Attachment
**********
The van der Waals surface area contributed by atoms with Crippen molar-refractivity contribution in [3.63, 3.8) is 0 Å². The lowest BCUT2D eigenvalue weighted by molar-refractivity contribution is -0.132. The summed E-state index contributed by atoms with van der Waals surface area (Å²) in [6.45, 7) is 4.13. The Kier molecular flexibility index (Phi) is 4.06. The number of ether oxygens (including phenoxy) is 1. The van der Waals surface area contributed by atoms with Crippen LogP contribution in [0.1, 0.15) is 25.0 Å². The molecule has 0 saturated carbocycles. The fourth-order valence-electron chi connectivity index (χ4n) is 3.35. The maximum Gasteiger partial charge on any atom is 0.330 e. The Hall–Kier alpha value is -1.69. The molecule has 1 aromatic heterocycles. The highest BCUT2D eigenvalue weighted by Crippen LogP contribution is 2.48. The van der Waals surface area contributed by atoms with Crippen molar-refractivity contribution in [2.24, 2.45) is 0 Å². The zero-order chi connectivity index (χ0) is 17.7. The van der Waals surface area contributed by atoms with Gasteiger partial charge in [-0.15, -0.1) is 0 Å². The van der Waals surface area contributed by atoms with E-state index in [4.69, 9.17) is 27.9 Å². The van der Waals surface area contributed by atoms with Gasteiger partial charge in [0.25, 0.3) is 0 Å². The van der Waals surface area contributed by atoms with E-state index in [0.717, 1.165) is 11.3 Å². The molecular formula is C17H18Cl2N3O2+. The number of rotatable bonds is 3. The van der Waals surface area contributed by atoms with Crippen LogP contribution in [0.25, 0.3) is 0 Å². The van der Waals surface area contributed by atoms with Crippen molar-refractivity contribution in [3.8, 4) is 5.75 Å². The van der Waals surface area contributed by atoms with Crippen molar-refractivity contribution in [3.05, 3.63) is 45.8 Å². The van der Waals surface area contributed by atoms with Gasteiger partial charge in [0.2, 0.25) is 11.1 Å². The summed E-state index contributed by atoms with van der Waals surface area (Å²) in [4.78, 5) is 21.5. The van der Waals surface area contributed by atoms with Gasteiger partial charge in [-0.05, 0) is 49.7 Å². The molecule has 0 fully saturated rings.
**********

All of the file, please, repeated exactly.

The van der Waals surface area contributed by atoms with Crippen molar-refractivity contribution in [3.63, 3.8) is 0 Å². The lowest BCUT2D eigenvalue weighted by molar-refractivity contribution is -0.132. The summed E-state index contributed by atoms with van der Waals surface area (Å²) in [6.45, 7) is 4.13. The Kier molecular flexibility index (Phi) is 4.06. The number of ether oxygens (including phenoxy) is 1. The van der Waals surface area contributed by atoms with Crippen LogP contribution in [0.1, 0.15) is 25.0 Å². The molecule has 0 saturated carbocycles. The fourth-order valence-electron chi connectivity index (χ4n) is 3.35. The maximum Gasteiger partial charge on any atom is 0.330 e. The Hall–Kier alpha value is -1.69. The molecule has 1 aromatic heterocycles. The highest BCUT2D eigenvalue weighted by Crippen LogP contribution is 2.48. The van der Waals surface area contributed by atoms with Crippen molar-refractivity contribution in [2.24, 2.45) is 0 Å². The zero-order chi connectivity index (χ0) is 17.7. The van der Waals surface area contributed by atoms with Gasteiger partial charge in [-0.15, -0.1) is 0 Å². The van der Waals surface area contributed by atoms with E-state index in [4.69, 9.17) is 27.9 Å². The van der Waals surface area contributed by atoms with Gasteiger partial charge in [0.25, 0.3) is 0 Å². The van der Waals surface area contributed by atoms with E-state index in [0.717, 1.165) is 11.3 Å². The molecular formula is C17H18Cl2N3O2+. The number of rotatable bonds is 3. The van der Waals surface area contributed by atoms with Crippen LogP contribution in [0.25, 0.3) is 0 Å². The van der Waals surface area contributed by atoms with Crippen molar-refractivity contribution in [3.8, 4) is 5.75 Å². The van der Waals surface area contributed by atoms with Crippen molar-refractivity contribution in [3.05, 3.63) is 45.8 Å². The van der Waals surface area contributed by atoms with Gasteiger partial charge in [0.2, 0.25) is 11.1 Å². The summed E-state index contributed by atoms with van der Waals surface area (Å²) in [4.78, 5) is 21.5. The van der Waals surface area contributed by atoms with Gasteiger partial charge in [-0.05, 0) is 49.7 Å². The molecule has 0 fully saturated rings.